1st British airstrikes on oilfields deal ISIS ‘real blow’ – Fallon

A British Tornado taxis on the runway after returning from a mission at RAF Akrotiri, in southern Cyprus December 3, 2015. © Darren Staples
RAF bombing raids against Islamic State (IS, formerly ISIS/ISIL) in Syria have dealt “a real blow” to the financing of the terror group, said Defence Secretary Michael Fallon, after MPs voted overwhelmingly for war on Wednesday night.

The raids, which took place early on Thursday morning, targeted oil fields in the north of the country. Analysis indicates “the strikes were successful,” the Ministry of Defence (MoD) claimed.

Fallon told the BBC he had approved the targets before the House of Commons vote on Wednesday evening, and gave permission for the raids to go ahead once MPs had rubberstamped extending airstrikes against ISIS form Iraq into Syria.

He added that airstrikes against extremists are likely to continue for years.

This is not going to be quick,” he said.

I can confirm that four British Tornados were in action after the vote last night attacking oil fields in eastern Syria – the Omar oil fields – from which the Daesh [IS] terrorists receive a huge part of their revenue.”

“This strikes a very real blow at the oil and the revenue on which the Daesh terrorists depend.”

The Tornado jets are based at Britain’s Akrotiri base in Cyprus, from which they flew to Syria to conduct the raids shortly after the result of the vote was known.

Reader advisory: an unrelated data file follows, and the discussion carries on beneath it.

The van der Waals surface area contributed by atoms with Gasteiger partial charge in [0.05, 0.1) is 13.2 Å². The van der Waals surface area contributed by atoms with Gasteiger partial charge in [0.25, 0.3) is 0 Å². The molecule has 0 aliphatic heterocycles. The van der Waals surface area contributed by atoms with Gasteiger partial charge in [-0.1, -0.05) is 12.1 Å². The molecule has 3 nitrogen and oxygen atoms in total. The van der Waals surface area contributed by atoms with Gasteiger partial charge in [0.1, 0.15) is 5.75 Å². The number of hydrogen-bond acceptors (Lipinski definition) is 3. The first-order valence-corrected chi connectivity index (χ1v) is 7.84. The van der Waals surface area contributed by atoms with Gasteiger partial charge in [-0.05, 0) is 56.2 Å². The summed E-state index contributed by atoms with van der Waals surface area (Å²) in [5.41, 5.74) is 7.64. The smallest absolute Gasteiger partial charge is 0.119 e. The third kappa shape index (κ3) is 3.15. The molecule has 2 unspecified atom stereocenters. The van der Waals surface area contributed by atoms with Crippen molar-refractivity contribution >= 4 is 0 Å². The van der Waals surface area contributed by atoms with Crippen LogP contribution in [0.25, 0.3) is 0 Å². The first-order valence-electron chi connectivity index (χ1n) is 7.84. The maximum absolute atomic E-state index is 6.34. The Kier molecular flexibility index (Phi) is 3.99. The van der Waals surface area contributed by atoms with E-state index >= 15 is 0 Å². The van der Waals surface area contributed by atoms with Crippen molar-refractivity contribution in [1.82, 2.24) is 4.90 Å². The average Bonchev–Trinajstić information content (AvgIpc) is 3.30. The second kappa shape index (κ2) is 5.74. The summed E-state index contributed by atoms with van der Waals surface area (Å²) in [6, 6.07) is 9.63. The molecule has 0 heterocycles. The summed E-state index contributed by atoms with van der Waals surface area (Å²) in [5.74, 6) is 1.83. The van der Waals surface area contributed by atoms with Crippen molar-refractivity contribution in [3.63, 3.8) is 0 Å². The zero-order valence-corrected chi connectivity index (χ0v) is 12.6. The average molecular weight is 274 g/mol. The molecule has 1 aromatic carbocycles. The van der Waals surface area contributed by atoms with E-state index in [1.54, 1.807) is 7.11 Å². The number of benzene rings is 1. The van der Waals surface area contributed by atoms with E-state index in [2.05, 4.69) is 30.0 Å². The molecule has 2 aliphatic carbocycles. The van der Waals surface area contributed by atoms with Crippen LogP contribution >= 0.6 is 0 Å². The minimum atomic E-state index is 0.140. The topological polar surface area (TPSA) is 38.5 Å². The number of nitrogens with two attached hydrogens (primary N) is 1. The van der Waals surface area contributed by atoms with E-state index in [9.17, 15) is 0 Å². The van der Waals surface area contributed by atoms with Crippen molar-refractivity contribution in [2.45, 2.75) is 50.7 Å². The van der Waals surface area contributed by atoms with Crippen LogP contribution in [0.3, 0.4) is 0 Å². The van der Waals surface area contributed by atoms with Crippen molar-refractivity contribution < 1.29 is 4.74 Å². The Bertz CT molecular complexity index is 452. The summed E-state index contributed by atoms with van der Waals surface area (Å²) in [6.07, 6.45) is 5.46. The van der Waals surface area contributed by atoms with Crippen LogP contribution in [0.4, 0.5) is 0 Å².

Some 397 MPs voted in favor of airstrikes, while 223 voted against, giving them a majority of 174. A total of 67 Labour MPs rebelled against party boss Jeremy Corbyn to back the Conservative government’s motion.

Prime Minister David Cameron said it was “the right decision to keep the UK safe.”

Fallon said the decision had allowed RAF bombers to target the extremist group on both sides of the Iraqi/Syrian border.

They have been able to attack these terrorists on one side of the border. Now they are free to be able to attack some of their key targets on the other side of the border as well – a border that Daesh/ISIL have never respected themselves.”

He explained the planes had attacked oil fields in the north of the country.

I approved yesterday a series of targets in the Omar oil field – wellheads from which the oil production is derived which helps to finance Daesh.

“All four Tornados have now successfully returned and we will be assessing later this morning the actual damage done. They were using Paveway munitions in an area of oilfields where there was simply oil infrastructure in eastern Syria, a long way from Raqqa itself, down near Iraq.

“It’s a very good illustration of a target that is literally one side of the border and couldn’t previously be attacked.”

However, a report for Al Arabiya published in October suggests the routes to these oilfields were already destroyed in airstrikes earlier in the year, suggesting the oilfields may not actually have been in use.

The parliamentary debate to extend airstrikes was met with protests organized by the Stop the War Coalition, a group previously chaired by Labour leader Jeremy Corbyn.

It called the decision to bomb Syria “profoundly mistaken and dangerous.”

“A new war will not increase the prospects of peace in Syria, nor will the British people be safer from terrorism. And the record of two years’ bombing of IS in Iraq shows that it will not be dislodged by a great-power air war.”